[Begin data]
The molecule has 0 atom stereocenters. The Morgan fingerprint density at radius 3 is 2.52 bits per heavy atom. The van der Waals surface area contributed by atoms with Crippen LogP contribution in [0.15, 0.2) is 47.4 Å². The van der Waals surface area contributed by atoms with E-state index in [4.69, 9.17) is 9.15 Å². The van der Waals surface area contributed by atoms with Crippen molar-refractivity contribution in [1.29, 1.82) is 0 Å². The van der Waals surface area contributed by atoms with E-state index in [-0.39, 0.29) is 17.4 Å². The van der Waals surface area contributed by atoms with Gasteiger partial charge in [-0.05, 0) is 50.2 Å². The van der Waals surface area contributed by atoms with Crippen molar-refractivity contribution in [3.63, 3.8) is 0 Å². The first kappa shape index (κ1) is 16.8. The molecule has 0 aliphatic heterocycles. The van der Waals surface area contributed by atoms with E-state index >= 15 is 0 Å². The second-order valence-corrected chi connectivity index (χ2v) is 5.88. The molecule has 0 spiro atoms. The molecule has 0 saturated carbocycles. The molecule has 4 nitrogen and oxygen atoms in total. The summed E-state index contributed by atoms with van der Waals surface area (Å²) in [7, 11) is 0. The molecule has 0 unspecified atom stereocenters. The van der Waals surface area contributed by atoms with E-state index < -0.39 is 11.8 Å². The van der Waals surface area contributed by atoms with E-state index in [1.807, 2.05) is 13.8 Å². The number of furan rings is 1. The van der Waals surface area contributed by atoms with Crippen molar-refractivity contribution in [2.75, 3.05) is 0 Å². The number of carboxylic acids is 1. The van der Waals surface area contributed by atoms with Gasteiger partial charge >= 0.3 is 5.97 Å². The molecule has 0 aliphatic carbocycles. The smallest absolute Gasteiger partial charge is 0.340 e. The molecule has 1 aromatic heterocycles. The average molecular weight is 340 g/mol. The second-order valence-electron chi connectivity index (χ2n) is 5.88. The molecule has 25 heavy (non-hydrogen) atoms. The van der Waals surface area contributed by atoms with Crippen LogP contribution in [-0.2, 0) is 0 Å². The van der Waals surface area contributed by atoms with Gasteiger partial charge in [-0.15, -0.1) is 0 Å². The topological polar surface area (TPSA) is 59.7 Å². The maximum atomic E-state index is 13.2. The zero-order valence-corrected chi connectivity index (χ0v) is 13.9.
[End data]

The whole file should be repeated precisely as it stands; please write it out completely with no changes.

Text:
The molecule has 0 atom stereocenters. The Morgan fingerprint density at radius 3 is 2.52 bits per heavy atom. The van der Waals surface area contributed by atoms with Crippen LogP contribution in [0.15, 0.2) is 47.4 Å². The van der Waals surface area contributed by atoms with E-state index in [4.69, 9.17) is 9.15 Å². The van der Waals surface area contributed by atoms with Crippen molar-refractivity contribution in [1.29, 1.82) is 0 Å². The van der Waals surface area contributed by atoms with E-state index in [-0.39, 0.29) is 17.4 Å². The van der Waals surface area contributed by atoms with Gasteiger partial charge in [-0.05, 0) is 50.2 Å². The van der Waals surface area contributed by atoms with Crippen molar-refractivity contribution in [3.63, 3.8) is 0 Å². The first kappa shape index (κ1) is 16.8. The molecule has 0 aliphatic heterocycles. The van der Waals surface area contributed by atoms with E-state index >= 15 is 0 Å². The second-order valence-corrected chi connectivity index (χ2v) is 5.88. The molecule has 0 spiro atoms. The molecule has 0 saturated carbocycles. The molecule has 4 nitrogen and oxygen atoms in total. The summed E-state index contributed by atoms with van der Waals surface area (Å²) in [7, 11) is 0. The molecule has 0 unspecified atom stereocenters. The van der Waals surface area contributed by atoms with E-state index < -0.39 is 11.8 Å². The van der Waals surface area contributed by atoms with E-state index in [1.807, 2.05) is 13.8 Å². The number of furan rings is 1. The van der Waals surface area contributed by atoms with Crippen molar-refractivity contribution in [2.75, 3.05) is 0 Å². The number of carboxylic acids is 1. The van der Waals surface area contributed by atoms with Gasteiger partial charge >= 0.3 is 5.97 Å². The molecule has 0 aliphatic carbocycles. The smallest absolute Gasteiger partial charge is 0.340 e. The molecule has 1 aromatic heterocycles. The average molecular weight is 340 g/mol. The second-order valence-electron chi connectivity index (χ2n) is 5.88. The molecule has 25 heavy (non-hydrogen) atoms. The van der Waals surface area contributed by atoms with Crippen LogP contribution in [-0.2, 0) is 0 Å². The van der Waals surface area contributed by atoms with Gasteiger partial charge in [-0.15, -0.1) is 0 Å². The topological polar surface area (TPSA) is 59.7 Å². The maximum atomic E-state index is 13.2. The zero-order valence-corrected chi connectivity index (χ0v) is 13.9.